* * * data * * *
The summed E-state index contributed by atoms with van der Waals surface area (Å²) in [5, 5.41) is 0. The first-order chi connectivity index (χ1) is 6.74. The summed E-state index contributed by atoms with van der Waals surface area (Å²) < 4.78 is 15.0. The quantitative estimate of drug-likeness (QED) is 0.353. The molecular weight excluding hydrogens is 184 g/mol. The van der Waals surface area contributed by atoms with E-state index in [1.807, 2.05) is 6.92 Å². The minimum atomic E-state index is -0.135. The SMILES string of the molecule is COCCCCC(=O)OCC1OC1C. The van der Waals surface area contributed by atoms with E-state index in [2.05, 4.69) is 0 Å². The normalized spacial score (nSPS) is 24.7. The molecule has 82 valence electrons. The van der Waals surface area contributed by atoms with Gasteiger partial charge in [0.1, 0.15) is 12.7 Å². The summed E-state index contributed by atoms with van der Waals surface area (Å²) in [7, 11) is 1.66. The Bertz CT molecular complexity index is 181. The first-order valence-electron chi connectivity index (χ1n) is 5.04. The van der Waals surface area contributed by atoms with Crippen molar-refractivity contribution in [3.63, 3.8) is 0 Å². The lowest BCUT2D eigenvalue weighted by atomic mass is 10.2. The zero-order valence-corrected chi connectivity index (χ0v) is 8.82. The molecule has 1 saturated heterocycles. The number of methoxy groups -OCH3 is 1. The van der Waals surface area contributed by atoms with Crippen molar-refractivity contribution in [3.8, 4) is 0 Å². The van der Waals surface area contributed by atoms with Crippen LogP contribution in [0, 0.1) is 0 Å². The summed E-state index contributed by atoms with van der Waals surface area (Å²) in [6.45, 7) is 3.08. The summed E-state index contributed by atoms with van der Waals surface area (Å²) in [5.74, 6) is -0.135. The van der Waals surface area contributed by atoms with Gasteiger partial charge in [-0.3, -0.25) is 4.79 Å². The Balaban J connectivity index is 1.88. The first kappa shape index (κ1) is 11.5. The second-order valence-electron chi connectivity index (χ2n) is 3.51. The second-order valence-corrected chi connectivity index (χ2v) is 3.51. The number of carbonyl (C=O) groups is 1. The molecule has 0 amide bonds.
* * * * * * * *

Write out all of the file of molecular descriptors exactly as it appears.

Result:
The summed E-state index contributed by atoms with van der Waals surface area (Å²) in [5, 5.41) is 0. The first-order chi connectivity index (χ1) is 6.74. The summed E-state index contributed by atoms with van der Waals surface area (Å²) < 4.78 is 15.0. The quantitative estimate of drug-likeness (QED) is 0.353. The molecular weight excluding hydrogens is 184 g/mol. The van der Waals surface area contributed by atoms with E-state index in [1.807, 2.05) is 6.92 Å². The minimum atomic E-state index is -0.135. The SMILES string of the molecule is COCCCCC(=O)OCC1OC1C. The van der Waals surface area contributed by atoms with E-state index in [2.05, 4.69) is 0 Å². The normalized spacial score (nSPS) is 24.7. The molecule has 82 valence electrons. The van der Waals surface area contributed by atoms with Gasteiger partial charge in [0.1, 0.15) is 12.7 Å². The summed E-state index contributed by atoms with van der Waals surface area (Å²) in [7, 11) is 1.66. The Bertz CT molecular complexity index is 181. The first-order valence-electron chi connectivity index (χ1n) is 5.04. The van der Waals surface area contributed by atoms with Crippen molar-refractivity contribution in [3.63, 3.8) is 0 Å². The lowest BCUT2D eigenvalue weighted by atomic mass is 10.2. The zero-order valence-corrected chi connectivity index (χ0v) is 8.82. The molecule has 1 saturated heterocycles. The number of methoxy groups -OCH3 is 1. The van der Waals surface area contributed by atoms with Crippen molar-refractivity contribution in [3.8, 4) is 0 Å². The van der Waals surface area contributed by atoms with Crippen LogP contribution in [0, 0.1) is 0 Å². The summed E-state index contributed by atoms with van der Waals surface area (Å²) in [6.45, 7) is 3.08. The summed E-state index contributed by atoms with van der Waals surface area (Å²) in [5.74, 6) is -0.135. The van der Waals surface area contributed by atoms with Gasteiger partial charge in [-0.3, -0.25) is 4.79 Å². The Balaban J connectivity index is 1.88. The first kappa shape index (κ1) is 11.5. The second-order valence-electron chi connectivity index (χ2n) is 3.51. The second-order valence-corrected chi connectivity index (χ2v) is 3.51. The number of carbonyl (C=O) groups is 1. The molecule has 0 amide bonds.